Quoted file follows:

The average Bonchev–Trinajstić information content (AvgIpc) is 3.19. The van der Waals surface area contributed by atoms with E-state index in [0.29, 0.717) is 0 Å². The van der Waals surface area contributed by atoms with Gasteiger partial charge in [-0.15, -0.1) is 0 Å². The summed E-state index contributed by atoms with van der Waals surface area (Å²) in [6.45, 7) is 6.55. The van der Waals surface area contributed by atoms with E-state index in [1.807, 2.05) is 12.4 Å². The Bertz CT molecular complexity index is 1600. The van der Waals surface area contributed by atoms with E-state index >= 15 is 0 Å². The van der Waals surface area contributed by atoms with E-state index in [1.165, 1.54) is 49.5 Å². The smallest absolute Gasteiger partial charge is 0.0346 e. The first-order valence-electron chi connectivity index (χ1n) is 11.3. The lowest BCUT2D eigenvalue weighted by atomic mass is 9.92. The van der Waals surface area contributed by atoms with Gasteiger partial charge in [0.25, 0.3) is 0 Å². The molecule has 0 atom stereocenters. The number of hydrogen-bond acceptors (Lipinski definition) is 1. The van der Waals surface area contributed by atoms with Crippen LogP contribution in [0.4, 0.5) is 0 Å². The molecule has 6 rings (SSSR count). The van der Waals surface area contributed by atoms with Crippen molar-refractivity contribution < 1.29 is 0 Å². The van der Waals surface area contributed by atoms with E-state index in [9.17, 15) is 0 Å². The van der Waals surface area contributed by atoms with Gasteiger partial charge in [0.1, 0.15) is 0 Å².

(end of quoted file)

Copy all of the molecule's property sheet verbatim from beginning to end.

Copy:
The average Bonchev–Trinajstić information content (AvgIpc) is 3.19. The van der Waals surface area contributed by atoms with E-state index in [0.29, 0.717) is 0 Å². The van der Waals surface area contributed by atoms with Gasteiger partial charge in [-0.15, -0.1) is 0 Å². The summed E-state index contributed by atoms with van der Waals surface area (Å²) in [6.45, 7) is 6.55. The van der Waals surface area contributed by atoms with E-state index in [1.807, 2.05) is 12.4 Å². The Bertz CT molecular complexity index is 1600. The van der Waals surface area contributed by atoms with E-state index >= 15 is 0 Å². The van der Waals surface area contributed by atoms with E-state index in [1.165, 1.54) is 49.5 Å². The smallest absolute Gasteiger partial charge is 0.0346 e. The first-order valence-electron chi connectivity index (χ1n) is 11.3. The lowest BCUT2D eigenvalue weighted by atomic mass is 9.92. The van der Waals surface area contributed by atoms with Gasteiger partial charge in [0.25, 0.3) is 0 Å². The molecule has 0 atom stereocenters. The number of hydrogen-bond acceptors (Lipinski definition) is 1. The van der Waals surface area contributed by atoms with Crippen LogP contribution in [0.4, 0.5) is 0 Å². The molecule has 6 rings (SSSR count). The van der Waals surface area contributed by atoms with Crippen molar-refractivity contribution < 1.29 is 0 Å². The van der Waals surface area contributed by atoms with E-state index in [9.17, 15) is 0 Å². The van der Waals surface area contributed by atoms with Gasteiger partial charge in [0.1, 0.15) is 0 Å².